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Flybe At the Brink of Collapse, Highlighting the Perils of Brexit

The UK’s largest regional airline, Flybe, is in the midst of last-minute rescue talks an in effort to stave off a collapse. Flying 8.5 million people per year to 170 European countries, the Exeter-based company has been under financial stress for the past couple of years.

In 2018, the company put itself up for sale as it admitted that it was running low on liquidity. A group made up of Virgin Atlantic, Stobart Group, and Cyrus Capital supposedly bought the airline and provided it with 100 million pounds. It is said that this was in exchange for rebranding the airline to Virgin Connect. In March 11, 2019, Flybe was delisted from the London Stock Exchange as a part of its deal to sell all of its share capital.

Where Does Flybe’s Troubles Start?

The company is a tangible result of how Brexit has affected some British companies. According to the airline, most of its expenses are in US dollars while it makes most of its income in Sterling. Consequently, the drop in the GBP to USD exchange rate since the Brexit referendum in 2016 from 1.4500 to where it is now, trading below 1.3000, has heavily weighed on the company’s finances. They have had to make more in order to cover costs simply because GBPUSD is lower.

It also does not help that it is competing in one of the most competitive aviation markets in the world. For instance, easyJet has launched flights from Birmingham to Edinburgh and Glasgow to compete with Flybe. It has also had to compete with trains which do not have added fees like Air Passenger Duty which cost 26 pounds.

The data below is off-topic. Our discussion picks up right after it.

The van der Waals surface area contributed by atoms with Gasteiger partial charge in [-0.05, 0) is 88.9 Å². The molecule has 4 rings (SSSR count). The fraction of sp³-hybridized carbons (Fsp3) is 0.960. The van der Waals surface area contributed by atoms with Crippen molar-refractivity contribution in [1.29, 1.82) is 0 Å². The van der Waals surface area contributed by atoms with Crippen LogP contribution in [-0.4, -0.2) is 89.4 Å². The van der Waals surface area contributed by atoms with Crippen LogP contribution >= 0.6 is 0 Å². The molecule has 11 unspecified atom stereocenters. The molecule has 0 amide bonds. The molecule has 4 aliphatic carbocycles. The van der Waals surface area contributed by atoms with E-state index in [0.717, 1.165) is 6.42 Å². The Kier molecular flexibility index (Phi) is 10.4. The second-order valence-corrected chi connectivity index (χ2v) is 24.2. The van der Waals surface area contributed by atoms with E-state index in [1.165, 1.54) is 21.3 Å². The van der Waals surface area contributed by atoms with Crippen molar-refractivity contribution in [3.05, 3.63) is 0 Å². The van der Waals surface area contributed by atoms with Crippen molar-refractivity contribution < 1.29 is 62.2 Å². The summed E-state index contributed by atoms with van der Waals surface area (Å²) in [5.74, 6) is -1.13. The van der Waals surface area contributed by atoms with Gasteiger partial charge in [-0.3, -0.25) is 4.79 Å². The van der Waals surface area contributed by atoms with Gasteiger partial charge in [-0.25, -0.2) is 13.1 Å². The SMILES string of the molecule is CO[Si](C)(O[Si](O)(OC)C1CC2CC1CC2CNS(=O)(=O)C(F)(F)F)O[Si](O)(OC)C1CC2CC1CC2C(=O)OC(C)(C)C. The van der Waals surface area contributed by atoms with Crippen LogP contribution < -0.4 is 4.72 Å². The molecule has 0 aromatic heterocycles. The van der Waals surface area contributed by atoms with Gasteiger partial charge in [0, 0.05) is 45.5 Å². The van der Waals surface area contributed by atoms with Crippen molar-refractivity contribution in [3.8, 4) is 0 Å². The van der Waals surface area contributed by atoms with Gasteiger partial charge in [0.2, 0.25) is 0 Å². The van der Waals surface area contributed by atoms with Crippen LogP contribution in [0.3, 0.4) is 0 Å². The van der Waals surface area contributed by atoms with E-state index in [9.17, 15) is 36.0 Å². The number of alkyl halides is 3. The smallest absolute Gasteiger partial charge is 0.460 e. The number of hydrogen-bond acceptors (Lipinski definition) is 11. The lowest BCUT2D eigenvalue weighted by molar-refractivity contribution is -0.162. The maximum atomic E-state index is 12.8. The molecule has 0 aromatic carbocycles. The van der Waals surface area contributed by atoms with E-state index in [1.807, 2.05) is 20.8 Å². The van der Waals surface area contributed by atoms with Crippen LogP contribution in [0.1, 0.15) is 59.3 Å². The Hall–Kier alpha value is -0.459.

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What happens now?

Ticketholders do not need to worry, yet. According to a spokesperson by the airline, “Flybe continues to provide great service and connectivity for our customers while ensuring they can continue to travel as planned.” However, it would seem that the consortium that initially bought out Flybe does not want to pump out more cash. It is reportedly in discussion with the Department for Business, Energy and Industrial Strategy and the Department for Transport for emergency funding. Meanwhile, accounting firm EY is on standby to oversee the Flybe Group.

Aside from the company reminding market participants of the perils of Brexit, it is also said that 2,000 jobs could be at risk. If the airline does collapse, we could see its adverse effect on the economy which is already struggling. The latest GDP report from the Office of National Statistics showed that the UK economy contracted by 0.3% in November. If it does secure the funding it needs, it could only be a matter of time until more of its problems pop up. Or who knows, another British company could be in need of bailing out.